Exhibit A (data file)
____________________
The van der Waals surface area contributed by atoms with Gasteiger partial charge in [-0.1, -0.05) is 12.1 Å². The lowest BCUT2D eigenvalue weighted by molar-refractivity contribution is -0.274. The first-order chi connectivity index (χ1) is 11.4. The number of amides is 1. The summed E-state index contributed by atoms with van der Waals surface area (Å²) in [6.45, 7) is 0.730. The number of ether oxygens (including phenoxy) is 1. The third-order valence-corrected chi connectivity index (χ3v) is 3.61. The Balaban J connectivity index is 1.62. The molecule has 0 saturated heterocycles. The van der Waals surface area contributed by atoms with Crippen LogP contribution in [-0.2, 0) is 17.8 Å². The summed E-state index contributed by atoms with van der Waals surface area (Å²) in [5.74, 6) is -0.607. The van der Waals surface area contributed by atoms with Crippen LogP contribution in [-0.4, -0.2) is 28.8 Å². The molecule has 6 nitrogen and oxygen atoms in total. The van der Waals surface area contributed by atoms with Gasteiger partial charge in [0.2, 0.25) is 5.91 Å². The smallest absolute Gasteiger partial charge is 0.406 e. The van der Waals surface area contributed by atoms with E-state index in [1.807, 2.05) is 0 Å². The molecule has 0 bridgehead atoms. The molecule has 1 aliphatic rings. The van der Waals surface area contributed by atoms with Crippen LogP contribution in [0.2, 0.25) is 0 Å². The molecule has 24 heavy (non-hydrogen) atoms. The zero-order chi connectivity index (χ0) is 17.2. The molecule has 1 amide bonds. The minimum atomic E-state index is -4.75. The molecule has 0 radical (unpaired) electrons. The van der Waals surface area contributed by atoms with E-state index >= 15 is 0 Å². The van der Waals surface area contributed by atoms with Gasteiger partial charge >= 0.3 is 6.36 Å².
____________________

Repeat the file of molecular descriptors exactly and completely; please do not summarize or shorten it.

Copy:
The van der Waals surface area contributed by atoms with Gasteiger partial charge in [-0.1, -0.05) is 12.1 Å². The lowest BCUT2D eigenvalue weighted by molar-refractivity contribution is -0.274. The first-order chi connectivity index (χ1) is 11.4. The number of amides is 1. The summed E-state index contributed by atoms with van der Waals surface area (Å²) in [6.45, 7) is 0.730. The number of ether oxygens (including phenoxy) is 1. The third-order valence-corrected chi connectivity index (χ3v) is 3.61. The Balaban J connectivity index is 1.62. The molecule has 0 saturated heterocycles. The van der Waals surface area contributed by atoms with Crippen LogP contribution in [-0.2, 0) is 17.8 Å². The summed E-state index contributed by atoms with van der Waals surface area (Å²) in [5.74, 6) is -0.607. The van der Waals surface area contributed by atoms with Crippen LogP contribution in [-0.4, -0.2) is 28.8 Å². The molecule has 6 nitrogen and oxygen atoms in total. The van der Waals surface area contributed by atoms with Gasteiger partial charge in [0.2, 0.25) is 5.91 Å². The smallest absolute Gasteiger partial charge is 0.406 e. The van der Waals surface area contributed by atoms with E-state index in [1.807, 2.05) is 0 Å². The molecule has 0 bridgehead atoms. The molecule has 1 aliphatic rings. The van der Waals surface area contributed by atoms with Crippen LogP contribution in [0.2, 0.25) is 0 Å². The molecule has 24 heavy (non-hydrogen) atoms. The zero-order chi connectivity index (χ0) is 17.2. The molecule has 1 amide bonds. The minimum atomic E-state index is -4.75. The molecule has 0 radical (unpaired) electrons. The van der Waals surface area contributed by atoms with E-state index >= 15 is 0 Å². The van der Waals surface area contributed by atoms with Gasteiger partial charge >= 0.3 is 6.36 Å².